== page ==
Paul Morris, Ellen Peart and David Hardstaff, BCL Solicitors LLP
The pace of change within the criminal justice system has continued over the last year with a range of notable legal and procedural developments. Among the most significant, are changes to police bail and confirmation that pre-recorded cross examination of vulnerable witnesses will be rolled out across the country.
The drive for efficiency within the criminal justice system has continued. A number of court centres have been earmarked for closure, alongside proposals that the remaining courts will sit well into the evening. The sometimes turbulent relationship between the criminal justice system and technology has continued to develop; however, most have been pleasantly surprised by the advantages of paperless working and the digital case system.
News and debate
The year has seen a number of high profile investigations and prosecutions. The decision to charge six individuals in connection with the Hillsborough disaster highlights the continued public interest in pursuing prosecutions regarding historic allegations. Similarly, the number of investigations and prosecutions in relation to historic sexual offences has continued to rise.
The police recorded an annual rise of 10% in the number of offences committed during the year ending March 2017. It is believed that the increase may be attributed to improvements in recording practices, but also due to a genuine increase in some types of crime. The uptake of new offences has been varied. While reports indicate that police forces have failed to make use of the new offence of controlling or coercive behaviour, the number of prosecutions in relation to new modern slavery offences has risen sharply. Provisions came into force in January 2017, including a redefinition of ‘sexual exploitation’ in the Sexual Offences Act 2003 to include the streaming of indecent images. April 2017 saw the creation of new offences in relation to the failure to prevent the facilitation of tax evasion offences and sexual communication with a child.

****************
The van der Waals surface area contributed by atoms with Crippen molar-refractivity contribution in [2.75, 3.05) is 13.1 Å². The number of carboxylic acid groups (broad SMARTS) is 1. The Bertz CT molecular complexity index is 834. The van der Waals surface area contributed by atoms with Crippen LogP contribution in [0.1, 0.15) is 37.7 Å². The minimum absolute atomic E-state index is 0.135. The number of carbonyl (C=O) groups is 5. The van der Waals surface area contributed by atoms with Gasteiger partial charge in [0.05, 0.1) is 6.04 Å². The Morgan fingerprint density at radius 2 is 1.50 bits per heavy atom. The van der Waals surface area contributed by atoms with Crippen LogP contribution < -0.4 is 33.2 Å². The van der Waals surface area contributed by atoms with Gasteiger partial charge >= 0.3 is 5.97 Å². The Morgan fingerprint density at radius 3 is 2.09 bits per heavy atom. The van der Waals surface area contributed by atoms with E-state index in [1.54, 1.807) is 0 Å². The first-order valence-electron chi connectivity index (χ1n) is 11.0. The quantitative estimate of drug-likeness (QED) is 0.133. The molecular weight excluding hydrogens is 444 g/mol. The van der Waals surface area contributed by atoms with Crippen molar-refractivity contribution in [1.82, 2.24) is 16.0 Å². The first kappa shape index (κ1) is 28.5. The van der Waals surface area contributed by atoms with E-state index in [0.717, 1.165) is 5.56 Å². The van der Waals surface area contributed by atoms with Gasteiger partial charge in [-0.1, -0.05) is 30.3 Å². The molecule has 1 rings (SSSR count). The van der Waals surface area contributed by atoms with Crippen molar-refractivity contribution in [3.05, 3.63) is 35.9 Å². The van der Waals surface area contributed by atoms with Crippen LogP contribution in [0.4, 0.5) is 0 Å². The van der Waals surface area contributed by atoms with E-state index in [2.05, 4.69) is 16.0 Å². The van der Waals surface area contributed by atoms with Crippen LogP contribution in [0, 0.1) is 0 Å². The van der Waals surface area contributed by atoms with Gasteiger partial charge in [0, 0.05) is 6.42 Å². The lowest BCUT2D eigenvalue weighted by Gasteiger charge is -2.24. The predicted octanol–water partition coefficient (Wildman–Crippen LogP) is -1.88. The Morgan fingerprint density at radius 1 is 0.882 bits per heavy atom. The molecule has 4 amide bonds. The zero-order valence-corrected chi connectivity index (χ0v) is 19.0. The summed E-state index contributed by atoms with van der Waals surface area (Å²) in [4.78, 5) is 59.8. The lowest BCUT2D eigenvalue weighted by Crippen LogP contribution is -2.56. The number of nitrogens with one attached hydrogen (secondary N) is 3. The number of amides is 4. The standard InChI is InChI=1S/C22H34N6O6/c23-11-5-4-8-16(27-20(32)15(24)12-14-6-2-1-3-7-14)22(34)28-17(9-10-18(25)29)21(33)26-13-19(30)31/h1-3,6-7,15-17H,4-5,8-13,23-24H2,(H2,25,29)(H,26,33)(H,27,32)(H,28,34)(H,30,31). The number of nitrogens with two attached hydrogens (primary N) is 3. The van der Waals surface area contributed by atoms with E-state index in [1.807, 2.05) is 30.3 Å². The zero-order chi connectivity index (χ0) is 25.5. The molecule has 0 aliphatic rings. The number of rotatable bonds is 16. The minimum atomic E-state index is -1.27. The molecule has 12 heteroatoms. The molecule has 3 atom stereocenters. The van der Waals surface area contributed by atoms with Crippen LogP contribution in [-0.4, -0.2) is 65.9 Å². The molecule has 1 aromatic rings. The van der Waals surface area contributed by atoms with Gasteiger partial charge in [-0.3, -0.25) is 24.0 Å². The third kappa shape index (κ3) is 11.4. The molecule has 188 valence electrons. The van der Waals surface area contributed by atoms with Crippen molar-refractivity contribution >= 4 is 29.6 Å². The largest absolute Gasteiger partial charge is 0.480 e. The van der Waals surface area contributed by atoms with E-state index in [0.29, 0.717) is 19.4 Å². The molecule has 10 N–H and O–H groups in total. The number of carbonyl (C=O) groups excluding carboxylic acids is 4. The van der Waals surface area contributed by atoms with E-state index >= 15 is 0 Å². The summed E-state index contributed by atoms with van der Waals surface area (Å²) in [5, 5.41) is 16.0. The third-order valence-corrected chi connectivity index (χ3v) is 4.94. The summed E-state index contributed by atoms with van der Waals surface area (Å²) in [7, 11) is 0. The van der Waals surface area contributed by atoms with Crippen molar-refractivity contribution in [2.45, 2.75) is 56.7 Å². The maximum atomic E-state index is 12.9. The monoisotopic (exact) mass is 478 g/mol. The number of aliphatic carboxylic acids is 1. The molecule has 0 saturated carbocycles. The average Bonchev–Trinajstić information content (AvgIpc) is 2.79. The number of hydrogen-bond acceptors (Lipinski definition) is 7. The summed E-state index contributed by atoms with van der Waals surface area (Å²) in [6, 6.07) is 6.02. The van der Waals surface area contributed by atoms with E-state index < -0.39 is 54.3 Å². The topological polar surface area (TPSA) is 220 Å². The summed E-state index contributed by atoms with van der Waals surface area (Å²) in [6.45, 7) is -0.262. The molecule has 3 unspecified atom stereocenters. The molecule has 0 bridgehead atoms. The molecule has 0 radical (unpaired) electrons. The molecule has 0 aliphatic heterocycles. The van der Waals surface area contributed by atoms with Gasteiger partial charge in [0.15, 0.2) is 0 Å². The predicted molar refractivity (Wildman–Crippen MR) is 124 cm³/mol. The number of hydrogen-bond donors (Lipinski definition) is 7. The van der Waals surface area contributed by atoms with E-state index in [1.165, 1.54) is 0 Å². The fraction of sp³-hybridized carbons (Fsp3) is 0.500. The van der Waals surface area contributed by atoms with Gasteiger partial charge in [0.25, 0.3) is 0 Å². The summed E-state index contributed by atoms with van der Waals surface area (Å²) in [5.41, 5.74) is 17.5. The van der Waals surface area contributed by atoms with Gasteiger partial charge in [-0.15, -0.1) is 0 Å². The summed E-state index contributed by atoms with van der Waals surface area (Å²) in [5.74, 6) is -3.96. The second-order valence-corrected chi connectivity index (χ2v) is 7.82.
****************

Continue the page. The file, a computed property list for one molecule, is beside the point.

Attempts to pull the criminal justice system into the 21st century through digital working have been broadly successful. Prosecution evidence is generally being made available to the defence at an earlier stage, and police forces are starting to utilise cloud-based storage services to store and share video evidence. The increase in police body-worn cameras has led to an increase in so-called ‘victimless prosecutions’, particularly in cases involving domestic violence. The policy and public interest arguments for such prosecutions are well known; however, many have voiced concerns over the ability of the defence to test witness accounts.
The recent publication of a number of reports addressing failings in the disclosure process have highlighted concerns that evidence which may assist defendants is not being disclosed. The Mouncher investigation report into the failed trials of 15 defendants charged in connection with the “Cardiff Three” miscarriage of justice calls for a cultural shift in approach and attitude to disclosure. Similarly, a joint report by HM Inspectorate of Constabulary and HM Crown Prosecution Service Inspectorate paints a damning picture of the level of compliance by the police and Crown Prosecution Service with the rules regulating disclosure. Only time will tell whether the recommendations made will be adopted and address the problems identified. Even if they do, there are new challenges on the horizon, including advances in technology such as the proliferation of smart phones, resulting in high volumes of electronic evidence.
Legal aid is under review again as the Government set out proposals for the reform of payments through the Litigators’ Graduated Fee Scheme and changing rates for court appointee work. Elsewhere, privately funded defendants are finding it increasingly difficult to recover anything more than a fraction of the fees paid following acquittal.